Friends Calder, Petra and Tommy of Hyde Park are dealing with the trial of a new and apparently unimaginative 7th-grade teacher. On a field trip to an exhibit of Alexander Calder's art, the new teacher values standing in line quietly, rather than reacting to the art. The Calder exhibit establishes the premise underlying the book's later mysteries. A mobile is about items in relationship, but items that move and, hence, change. Is the threesome's friendship a mobile?
Calder is taken along on his father's academic trip to England and finds, in a small town outside Oxford, an Alexander Calder sculpture recently and mysteriously donated to the town. Soon enough, the boy and the sculpture are missing. Back home in Chicago, Petra and Tommy are feeling as if Calder was the only glue in their friendship. His disappearance, however, makes their relationship move to a different position, when they go to England to help find their friend.
Another art overlay to the plot is a real contemporary and anonymous English street artist, Banksy, suspected in the disappearances. Blue Balliett provides introductory epigrams from Alexander Calder ("I make what I see. It's only the problem of seeing it.") and Banksy ("Nobody ever listened to me until they didn't know who I was."), setting up a brilliant tie-in of art and being an adolescent, someone adults don't see clearly as significant. The connection between the artists' ways of working and the young people's ways of being and seeing seem stronger here than in either of Balliett's previous books, and the solutions to the mysteries are more believable and satisfying.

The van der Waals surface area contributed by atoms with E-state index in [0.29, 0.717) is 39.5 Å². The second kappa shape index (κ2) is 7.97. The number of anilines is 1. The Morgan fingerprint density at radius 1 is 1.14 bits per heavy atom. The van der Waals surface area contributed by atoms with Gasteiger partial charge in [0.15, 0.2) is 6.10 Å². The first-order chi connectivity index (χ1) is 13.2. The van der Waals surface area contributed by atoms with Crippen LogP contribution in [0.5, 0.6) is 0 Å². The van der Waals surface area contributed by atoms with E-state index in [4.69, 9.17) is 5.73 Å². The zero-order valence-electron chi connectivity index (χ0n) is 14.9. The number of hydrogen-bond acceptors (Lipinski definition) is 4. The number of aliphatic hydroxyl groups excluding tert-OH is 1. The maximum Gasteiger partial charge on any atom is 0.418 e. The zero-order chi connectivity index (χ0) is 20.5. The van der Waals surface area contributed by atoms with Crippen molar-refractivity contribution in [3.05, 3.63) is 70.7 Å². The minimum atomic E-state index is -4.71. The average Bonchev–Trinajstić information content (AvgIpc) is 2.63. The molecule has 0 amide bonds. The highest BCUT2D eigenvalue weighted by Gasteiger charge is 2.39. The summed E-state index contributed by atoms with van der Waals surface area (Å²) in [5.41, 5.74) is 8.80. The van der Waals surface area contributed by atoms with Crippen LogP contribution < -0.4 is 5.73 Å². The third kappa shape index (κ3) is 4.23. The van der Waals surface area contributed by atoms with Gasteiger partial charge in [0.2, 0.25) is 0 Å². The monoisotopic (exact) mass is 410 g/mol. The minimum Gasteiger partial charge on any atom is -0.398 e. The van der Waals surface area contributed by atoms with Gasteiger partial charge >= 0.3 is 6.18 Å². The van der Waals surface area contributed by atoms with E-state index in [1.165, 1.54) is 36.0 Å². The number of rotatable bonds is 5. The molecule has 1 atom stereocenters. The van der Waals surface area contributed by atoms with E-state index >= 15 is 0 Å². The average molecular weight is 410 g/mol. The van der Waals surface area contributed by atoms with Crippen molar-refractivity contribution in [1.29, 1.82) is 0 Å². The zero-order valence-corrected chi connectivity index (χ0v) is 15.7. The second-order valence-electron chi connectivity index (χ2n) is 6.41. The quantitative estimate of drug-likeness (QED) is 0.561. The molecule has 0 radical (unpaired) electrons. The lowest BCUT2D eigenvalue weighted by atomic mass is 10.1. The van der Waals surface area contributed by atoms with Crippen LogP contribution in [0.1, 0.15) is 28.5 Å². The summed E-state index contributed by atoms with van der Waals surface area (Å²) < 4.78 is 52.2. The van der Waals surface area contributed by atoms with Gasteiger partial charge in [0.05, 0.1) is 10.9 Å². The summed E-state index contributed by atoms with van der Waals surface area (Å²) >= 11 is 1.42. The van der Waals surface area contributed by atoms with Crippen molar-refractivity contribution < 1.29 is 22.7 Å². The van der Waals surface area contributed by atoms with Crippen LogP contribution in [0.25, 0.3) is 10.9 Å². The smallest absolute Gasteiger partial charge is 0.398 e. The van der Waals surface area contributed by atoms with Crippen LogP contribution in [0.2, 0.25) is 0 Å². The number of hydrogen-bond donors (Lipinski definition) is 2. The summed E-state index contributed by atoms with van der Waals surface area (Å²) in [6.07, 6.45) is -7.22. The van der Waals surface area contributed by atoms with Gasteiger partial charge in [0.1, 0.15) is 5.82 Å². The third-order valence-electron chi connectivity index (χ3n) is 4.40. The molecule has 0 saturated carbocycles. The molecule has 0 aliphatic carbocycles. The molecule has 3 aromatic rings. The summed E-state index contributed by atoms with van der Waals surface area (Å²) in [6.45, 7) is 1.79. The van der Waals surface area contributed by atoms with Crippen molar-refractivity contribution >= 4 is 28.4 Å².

Balliett also deftly combines two aspects of the English setting: the historical echoes at Blenheim Palace and contemporary small-town English life. And even when the book is finished, there are many mobile projects remaining, with words and images. Fun, in depth.
The Calder GameBy Blue Balliett, illustrated by Brett HelquistScholastic, $17.99Ages 9-12 years
Blue Balliett will be at the Chicago Tribune Printers Row Book Fair, June 7 and 8. www.printersrowbookfair.orgCopyright © 2015, The Baltimore Sun